A short 40-minute drive away from Newcastle is Langley Castle, a medieval fort that is said to have inspired one of J. K. Rowling’s famous Harry Potter characters.
The castle, which is now a hotel, was built in 1350 during the reign of Edward III and its grounds cover a ten-acre woodland estate.
The award-winning hotel in Hexham prides itself not only on its classy service, but its intriguing history too.
Langley Castle was built during the reign of Edward III by Sir Thomas de Lucy on the site that was formerly the seat of the Barons of Tynedale in the 12th century.
The castle was gutted by a fire in the 15th century and remained in a state of ruins for years and years - although historians point out that its state may have helped its survival, the fact it was not inhabited making it a worthless target in wars throughout those years.
In 1882 the Langley was restored by Cadwallader Bates, who prioritised paying homage to its original structure by installing floors in the same places and repairing its missing tower.
Since then, the castle was used as a barracks in the Second World War and then a girls boarding school, until it was bought by American professor Dr Stuart Madnick in 1986 and converted into the luxury hotel it is today.
It’s a fascinating story of Northumberland history, but perhaps the most intriguing tale of all is that of one supposed permanent resident that stalks the hallways.
A well-known ghost story tells the story of a lady who spends her nights sobbing uncontrollably in the castle’s windows, before jumping to her death below.
The figure is known as the Grey Lady and is widely thought to have inspired J. K. Rowling’s character Moaning Myrtle, a weeping ghost that haunts the girls’ bathroom at Hogwarts.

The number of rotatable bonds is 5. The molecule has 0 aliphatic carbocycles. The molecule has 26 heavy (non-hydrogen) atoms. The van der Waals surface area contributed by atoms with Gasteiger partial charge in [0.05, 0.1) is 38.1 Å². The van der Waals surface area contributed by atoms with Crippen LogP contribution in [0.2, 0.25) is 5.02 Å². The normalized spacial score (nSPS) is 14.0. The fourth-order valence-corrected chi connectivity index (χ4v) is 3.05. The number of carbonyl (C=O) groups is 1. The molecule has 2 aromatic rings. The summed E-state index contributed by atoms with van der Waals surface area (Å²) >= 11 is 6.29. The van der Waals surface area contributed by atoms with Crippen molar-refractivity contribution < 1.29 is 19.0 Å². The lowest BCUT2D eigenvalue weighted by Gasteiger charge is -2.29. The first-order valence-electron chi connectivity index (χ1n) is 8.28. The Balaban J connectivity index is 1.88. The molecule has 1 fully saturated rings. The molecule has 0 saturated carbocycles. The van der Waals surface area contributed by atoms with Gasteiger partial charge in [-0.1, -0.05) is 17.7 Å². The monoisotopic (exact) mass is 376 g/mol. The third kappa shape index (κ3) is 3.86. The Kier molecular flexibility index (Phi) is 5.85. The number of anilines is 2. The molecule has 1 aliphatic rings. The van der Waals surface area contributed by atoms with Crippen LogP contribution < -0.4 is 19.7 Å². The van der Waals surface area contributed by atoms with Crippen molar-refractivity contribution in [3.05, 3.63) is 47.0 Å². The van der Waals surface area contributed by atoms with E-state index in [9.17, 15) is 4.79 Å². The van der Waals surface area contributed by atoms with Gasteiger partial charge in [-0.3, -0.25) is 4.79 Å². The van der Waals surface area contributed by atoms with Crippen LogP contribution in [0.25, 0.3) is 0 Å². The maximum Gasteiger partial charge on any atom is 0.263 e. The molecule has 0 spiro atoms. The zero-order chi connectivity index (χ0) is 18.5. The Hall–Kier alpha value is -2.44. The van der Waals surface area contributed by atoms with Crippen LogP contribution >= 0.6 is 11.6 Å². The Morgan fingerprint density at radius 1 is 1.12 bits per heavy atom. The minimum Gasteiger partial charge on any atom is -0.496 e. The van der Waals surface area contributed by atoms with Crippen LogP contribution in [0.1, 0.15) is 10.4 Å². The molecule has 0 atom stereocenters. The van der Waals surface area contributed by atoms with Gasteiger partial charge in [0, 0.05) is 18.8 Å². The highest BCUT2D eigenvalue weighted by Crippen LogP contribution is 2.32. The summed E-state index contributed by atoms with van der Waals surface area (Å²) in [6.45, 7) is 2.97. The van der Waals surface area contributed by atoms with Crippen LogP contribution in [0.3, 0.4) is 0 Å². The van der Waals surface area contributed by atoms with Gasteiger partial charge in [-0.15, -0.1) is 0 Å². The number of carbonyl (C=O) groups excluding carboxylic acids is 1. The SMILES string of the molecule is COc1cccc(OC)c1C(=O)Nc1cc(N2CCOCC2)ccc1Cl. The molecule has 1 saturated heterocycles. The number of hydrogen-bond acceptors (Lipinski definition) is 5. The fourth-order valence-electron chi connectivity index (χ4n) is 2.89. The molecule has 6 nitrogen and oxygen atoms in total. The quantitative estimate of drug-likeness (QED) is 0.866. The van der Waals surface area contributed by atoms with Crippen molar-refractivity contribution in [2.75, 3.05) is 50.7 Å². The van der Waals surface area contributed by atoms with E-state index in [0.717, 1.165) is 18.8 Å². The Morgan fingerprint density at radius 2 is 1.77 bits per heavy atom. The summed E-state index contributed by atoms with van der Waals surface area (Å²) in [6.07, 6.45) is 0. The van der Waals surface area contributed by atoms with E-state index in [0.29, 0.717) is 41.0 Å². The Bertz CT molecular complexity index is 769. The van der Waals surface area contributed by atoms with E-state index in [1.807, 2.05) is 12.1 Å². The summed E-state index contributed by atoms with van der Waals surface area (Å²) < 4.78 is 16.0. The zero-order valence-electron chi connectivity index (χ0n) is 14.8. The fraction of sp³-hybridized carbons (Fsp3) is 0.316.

Until recently, the Grey Lady was thought to be Maud de Lucy, who would watch for her husband Sir Thomas to return to war from the top floor windows.
Maud de Lucy is said to have flung herself from the window when she heard her husband would not be returning.
However, research recently uncovered shows that the mysterious figure can’t be Maud, as she was Sir Thomas’ daughter.
It would more likely be Agnes de Beaumont, but little is known about her cause of death.
Whoever it may be, it is a figure that has obsessed some guests.
Many mentioned being aware of the figure in reviews published on TripAdvisor, but few admit to having seen her.
One eerie reviewer did write: “After the meal, we headed back to our room.
“This part I really did not expect.
“At around 1 am I was awoken to see what I believe to be an apparition stood at the bottom of my bed!
“Believe this or not, please ask the blonde lady with glasses at reception and she will be more than happy to tell my story, as I was so quick to explain after breakfast!”
With its luxurious lodgings and grand grounds, there’s plenty to attract visitors to Langley Castle, many blissfully unaware of the ghost tales surrounding the place.
However, you’d be a brave guest to spend too long looking up at its tall windows late at night.
Langley Castle runs daily battlements tours at 10:15 am for hotel guests and members of the public can attend for just £5.